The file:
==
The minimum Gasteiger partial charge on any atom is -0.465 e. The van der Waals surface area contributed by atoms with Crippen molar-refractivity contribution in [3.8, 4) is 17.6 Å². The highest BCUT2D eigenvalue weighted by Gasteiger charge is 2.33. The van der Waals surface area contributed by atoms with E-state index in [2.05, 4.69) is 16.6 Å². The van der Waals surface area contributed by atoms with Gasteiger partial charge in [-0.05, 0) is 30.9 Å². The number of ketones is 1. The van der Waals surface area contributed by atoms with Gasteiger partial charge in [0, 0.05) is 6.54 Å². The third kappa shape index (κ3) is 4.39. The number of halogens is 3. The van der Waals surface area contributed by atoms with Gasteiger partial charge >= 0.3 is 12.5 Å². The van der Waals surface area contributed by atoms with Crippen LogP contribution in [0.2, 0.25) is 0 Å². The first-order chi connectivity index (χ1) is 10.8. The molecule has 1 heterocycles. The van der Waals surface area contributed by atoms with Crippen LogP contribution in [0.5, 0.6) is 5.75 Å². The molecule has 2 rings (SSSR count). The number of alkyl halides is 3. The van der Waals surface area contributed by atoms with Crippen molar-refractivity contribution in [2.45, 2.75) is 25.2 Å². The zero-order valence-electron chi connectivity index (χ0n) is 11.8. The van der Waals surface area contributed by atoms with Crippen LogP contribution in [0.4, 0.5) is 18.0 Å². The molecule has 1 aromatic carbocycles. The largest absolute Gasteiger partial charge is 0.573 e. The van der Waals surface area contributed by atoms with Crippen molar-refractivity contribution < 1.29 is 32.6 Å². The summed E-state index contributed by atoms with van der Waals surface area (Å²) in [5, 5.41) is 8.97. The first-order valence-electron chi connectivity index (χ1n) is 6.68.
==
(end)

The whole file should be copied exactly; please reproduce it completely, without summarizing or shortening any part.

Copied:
The minimum Gasteiger partial charge on any atom is -0.465 e. The van der Waals surface area contributed by atoms with Crippen molar-refractivity contribution in [3.8, 4) is 17.6 Å². The highest BCUT2D eigenvalue weighted by Gasteiger charge is 2.33. The van der Waals surface area contributed by atoms with E-state index in [2.05, 4.69) is 16.6 Å². The van der Waals surface area contributed by atoms with Gasteiger partial charge in [-0.05, 0) is 30.9 Å². The number of ketones is 1. The van der Waals surface area contributed by atoms with Gasteiger partial charge in [0, 0.05) is 6.54 Å². The third kappa shape index (κ3) is 4.39. The number of halogens is 3. The van der Waals surface area contributed by atoms with Gasteiger partial charge >= 0.3 is 12.5 Å². The van der Waals surface area contributed by atoms with Crippen LogP contribution in [0.2, 0.25) is 0 Å². The first-order chi connectivity index (χ1) is 10.8. The molecule has 1 heterocycles. The van der Waals surface area contributed by atoms with Crippen LogP contribution in [0.5, 0.6) is 5.75 Å². The molecule has 2 rings (SSSR count). The number of alkyl halides is 3. The van der Waals surface area contributed by atoms with Crippen molar-refractivity contribution in [2.45, 2.75) is 25.2 Å². The zero-order valence-electron chi connectivity index (χ0n) is 11.8. The van der Waals surface area contributed by atoms with Crippen LogP contribution in [0.4, 0.5) is 18.0 Å². The molecule has 1 aromatic carbocycles. The largest absolute Gasteiger partial charge is 0.573 e. The van der Waals surface area contributed by atoms with Crippen molar-refractivity contribution < 1.29 is 32.6 Å². The summed E-state index contributed by atoms with van der Waals surface area (Å²) in [5, 5.41) is 8.97. The first-order valence-electron chi connectivity index (χ1n) is 6.68.